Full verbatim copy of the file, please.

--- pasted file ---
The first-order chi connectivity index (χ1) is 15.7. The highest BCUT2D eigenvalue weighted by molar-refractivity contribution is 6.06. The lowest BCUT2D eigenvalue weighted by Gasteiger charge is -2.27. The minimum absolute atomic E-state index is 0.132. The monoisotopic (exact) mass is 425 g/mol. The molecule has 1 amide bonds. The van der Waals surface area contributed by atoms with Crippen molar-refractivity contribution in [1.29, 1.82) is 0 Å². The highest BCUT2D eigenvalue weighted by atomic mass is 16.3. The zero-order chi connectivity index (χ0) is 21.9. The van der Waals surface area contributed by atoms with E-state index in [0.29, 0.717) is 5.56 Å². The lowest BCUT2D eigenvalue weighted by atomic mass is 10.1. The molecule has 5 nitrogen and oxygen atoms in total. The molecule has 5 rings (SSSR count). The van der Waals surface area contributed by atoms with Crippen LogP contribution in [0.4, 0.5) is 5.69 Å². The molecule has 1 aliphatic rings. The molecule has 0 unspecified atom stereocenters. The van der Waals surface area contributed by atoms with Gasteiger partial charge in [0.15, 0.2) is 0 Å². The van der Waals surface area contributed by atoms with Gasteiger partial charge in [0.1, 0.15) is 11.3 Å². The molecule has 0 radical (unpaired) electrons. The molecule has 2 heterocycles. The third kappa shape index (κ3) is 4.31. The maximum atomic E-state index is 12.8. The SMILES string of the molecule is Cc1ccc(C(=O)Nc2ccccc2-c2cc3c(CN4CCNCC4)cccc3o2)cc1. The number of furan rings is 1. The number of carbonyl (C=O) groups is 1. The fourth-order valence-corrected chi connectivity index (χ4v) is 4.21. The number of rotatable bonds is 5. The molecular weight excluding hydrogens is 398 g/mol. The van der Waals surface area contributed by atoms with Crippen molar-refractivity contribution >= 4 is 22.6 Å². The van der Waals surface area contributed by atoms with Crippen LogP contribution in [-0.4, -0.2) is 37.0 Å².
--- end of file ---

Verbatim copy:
The first-order chi connectivity index (χ1) is 15.7. The highest BCUT2D eigenvalue weighted by molar-refractivity contribution is 6.06. The lowest BCUT2D eigenvalue weighted by Gasteiger charge is -2.27. The minimum absolute atomic E-state index is 0.132. The monoisotopic (exact) mass is 425 g/mol. The molecule has 1 amide bonds. The van der Waals surface area contributed by atoms with Crippen molar-refractivity contribution in [1.29, 1.82) is 0 Å². The highest BCUT2D eigenvalue weighted by atomic mass is 16.3. The zero-order chi connectivity index (χ0) is 21.9. The van der Waals surface area contributed by atoms with E-state index in [0.29, 0.717) is 5.56 Å². The lowest BCUT2D eigenvalue weighted by atomic mass is 10.1. The molecule has 5 nitrogen and oxygen atoms in total. The molecule has 5 rings (SSSR count). The van der Waals surface area contributed by atoms with Crippen LogP contribution in [0.4, 0.5) is 5.69 Å². The molecule has 1 aliphatic rings. The molecule has 0 unspecified atom stereocenters. The van der Waals surface area contributed by atoms with Gasteiger partial charge in [0.15, 0.2) is 0 Å². The van der Waals surface area contributed by atoms with Gasteiger partial charge in [0.1, 0.15) is 11.3 Å². The molecule has 0 radical (unpaired) electrons. The molecule has 2 heterocycles. The third kappa shape index (κ3) is 4.31. The maximum atomic E-state index is 12.8. The SMILES string of the molecule is Cc1ccc(C(=O)Nc2ccccc2-c2cc3c(CN4CCNCC4)cccc3o2)cc1. The number of furan rings is 1. The number of carbonyl (C=O) groups is 1. The fourth-order valence-corrected chi connectivity index (χ4v) is 4.21. The number of rotatable bonds is 5. The molecular weight excluding hydrogens is 398 g/mol. The van der Waals surface area contributed by atoms with Crippen molar-refractivity contribution >= 4 is 22.6 Å². The van der Waals surface area contributed by atoms with Crippen LogP contribution in [-0.4, -0.2) is 37.0 Å².